Pike County, Mississippi (September 11, 2013)—After filing a Civil Rights Complaint with the Department of Justice and persistent advocacy, the Pike County Personnel Policies and Procedures Manual now includes the harassment and non-discrimination policy. United Sikhs welcomes this new policy.

“I was in Mississippi, a place far away from my home in California when the two unfortunate incidents happened- First my arrest for wearing a Kirpan, and later, the shocking incident where I was escorted out of the courtroom by several Highway Patrolmen and asked to remove my turban because the judge didn’t like it. If it were not for United Sikhs timely help, my situation could have become worse. They came to my rescue both times, provided all legal assistance and ensured that my issues were taken care of. I can’t thank them enough. Also, I am extremely happy that their efforts have borne fruit in that a new Harassment and Non-Discrimination policy has been put into place for all Pike County employees. This is a great achievement. I am very happy that no other devout Sikh, Jew, Muslim or person of any other faith who wears religious head covering will have to undergo what I had to in Pike County, Mississippi.”

On March 26, 2013, Jagjeet Singh, an amritdhari (initiated) Sikh, appeared for a hearing at the Pike County Justice Court in Magnolia, Mississippi, but was escorted out of the courtroom on the orders of a judge by several highway patrolmen. The patrolmen asked Mr.Singh to either remove his “hat” or not enter the courtroom because the judge didn’t like it. Mr.Singh refused to remove his dastaar (turban).

The events leading to this court hearing were also distasteful. Mr.Singh was initially stopped and detained because his truck had a burst tire, but was arrested for not obeying the officer’s orders to remove his kirpan (small sheathed ceremonial sword). His pleas not to remove, or force him to remove his kirpan and his explanation about its religious importance were ignored. Singh also reports being mistreated and mocked at by the detaining officers.

Our legal team worked together with local counsel in Mississippi who were engaged by United Sikhs to represent Mr.Singh at his court hearing. Our counsel negotiated with the local prosecutor and the arresting officer not to pursue any charges and so, Mr.Singh was released. But what transpired in court that day was shocking- Singh was asked to remove his dastaar (turban). He was in the present situation because he had stood up for his freedom of religion, for his mandated religious practices and he was again put in a similar situation when the judge asked for this dastaar (turban) to be removed.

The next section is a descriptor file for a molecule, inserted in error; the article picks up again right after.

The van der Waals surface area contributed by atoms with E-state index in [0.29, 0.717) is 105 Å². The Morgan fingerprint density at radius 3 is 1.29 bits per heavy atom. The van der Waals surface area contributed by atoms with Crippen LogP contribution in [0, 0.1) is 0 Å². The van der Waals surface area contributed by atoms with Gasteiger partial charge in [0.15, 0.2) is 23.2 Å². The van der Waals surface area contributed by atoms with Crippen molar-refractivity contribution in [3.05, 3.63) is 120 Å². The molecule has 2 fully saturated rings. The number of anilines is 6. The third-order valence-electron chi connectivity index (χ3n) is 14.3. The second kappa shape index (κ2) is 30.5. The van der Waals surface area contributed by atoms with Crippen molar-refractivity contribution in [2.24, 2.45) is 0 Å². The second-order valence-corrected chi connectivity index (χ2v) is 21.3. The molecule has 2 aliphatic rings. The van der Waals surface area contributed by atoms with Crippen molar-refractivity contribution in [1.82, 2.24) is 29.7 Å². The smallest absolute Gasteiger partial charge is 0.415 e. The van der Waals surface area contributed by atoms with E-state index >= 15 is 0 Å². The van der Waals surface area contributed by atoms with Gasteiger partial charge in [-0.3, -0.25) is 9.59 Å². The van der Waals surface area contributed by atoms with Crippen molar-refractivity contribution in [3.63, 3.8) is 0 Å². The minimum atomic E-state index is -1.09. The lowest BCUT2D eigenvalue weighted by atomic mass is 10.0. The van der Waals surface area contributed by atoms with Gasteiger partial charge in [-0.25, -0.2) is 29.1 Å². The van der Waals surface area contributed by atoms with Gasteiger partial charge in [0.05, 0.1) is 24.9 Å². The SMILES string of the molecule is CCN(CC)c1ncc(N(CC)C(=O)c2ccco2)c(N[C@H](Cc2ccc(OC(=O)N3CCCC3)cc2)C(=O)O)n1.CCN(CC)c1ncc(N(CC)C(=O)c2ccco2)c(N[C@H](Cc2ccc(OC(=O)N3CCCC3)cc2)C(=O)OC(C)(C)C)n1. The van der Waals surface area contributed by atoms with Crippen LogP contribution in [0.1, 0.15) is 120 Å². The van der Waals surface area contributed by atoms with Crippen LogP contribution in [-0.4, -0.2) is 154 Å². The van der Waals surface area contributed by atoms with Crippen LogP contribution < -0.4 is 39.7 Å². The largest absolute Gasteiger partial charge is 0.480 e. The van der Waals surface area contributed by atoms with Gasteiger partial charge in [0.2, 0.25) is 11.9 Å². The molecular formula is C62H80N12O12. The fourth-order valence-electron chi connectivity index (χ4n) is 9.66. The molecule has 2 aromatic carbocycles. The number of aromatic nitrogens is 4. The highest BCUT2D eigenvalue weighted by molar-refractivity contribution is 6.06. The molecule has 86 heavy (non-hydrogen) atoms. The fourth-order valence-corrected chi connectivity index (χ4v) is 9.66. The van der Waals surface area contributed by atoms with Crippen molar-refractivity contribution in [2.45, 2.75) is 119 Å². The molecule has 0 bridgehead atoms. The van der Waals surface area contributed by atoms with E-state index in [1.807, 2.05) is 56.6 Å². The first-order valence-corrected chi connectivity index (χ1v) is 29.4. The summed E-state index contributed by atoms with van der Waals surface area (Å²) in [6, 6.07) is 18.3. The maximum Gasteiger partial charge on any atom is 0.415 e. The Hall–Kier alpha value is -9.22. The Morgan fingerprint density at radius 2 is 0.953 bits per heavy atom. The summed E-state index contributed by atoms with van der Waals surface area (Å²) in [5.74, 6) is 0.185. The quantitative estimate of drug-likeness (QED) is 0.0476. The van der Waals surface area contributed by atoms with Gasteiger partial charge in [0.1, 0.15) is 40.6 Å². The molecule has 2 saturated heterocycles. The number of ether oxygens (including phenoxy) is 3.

The efforts and support of local counsel, Ms.LeeAnn Slipher, are much appreciated as she stood up for her client. Slipher became a witness to the incident for the record, and was extremely supportive during Mr.Singh’s ordeal in court.

United Sikhs would also like to thank the DOJ Civil Rights Division, especially Mr. Michael Mule’ for handling this matter and for working towards ensuring a positive outcome thus avoiding further discriminatory incidents like these.

You can read the policy here.

“This policy is a step in the right direction and a great achievement not only for Sikhs, but for people of all faiths. It should work to ensure that nobody is discriminated against because of his/her outward religious appearance and genuine religious beliefs,” said United Sikhs’ Staff Attorney Manmeet Singh.

[United Sikhs] also extend our gratitude to American Civil Liberties Union (ACLU) President Ms. Susan Herman, ACLU Senior Staff Attorney Ms. Heather Weaver, and Legal Director of ACLU Mississippi Ms.Bear Atwood who have been very supportive and are working with us on further matters related to this case.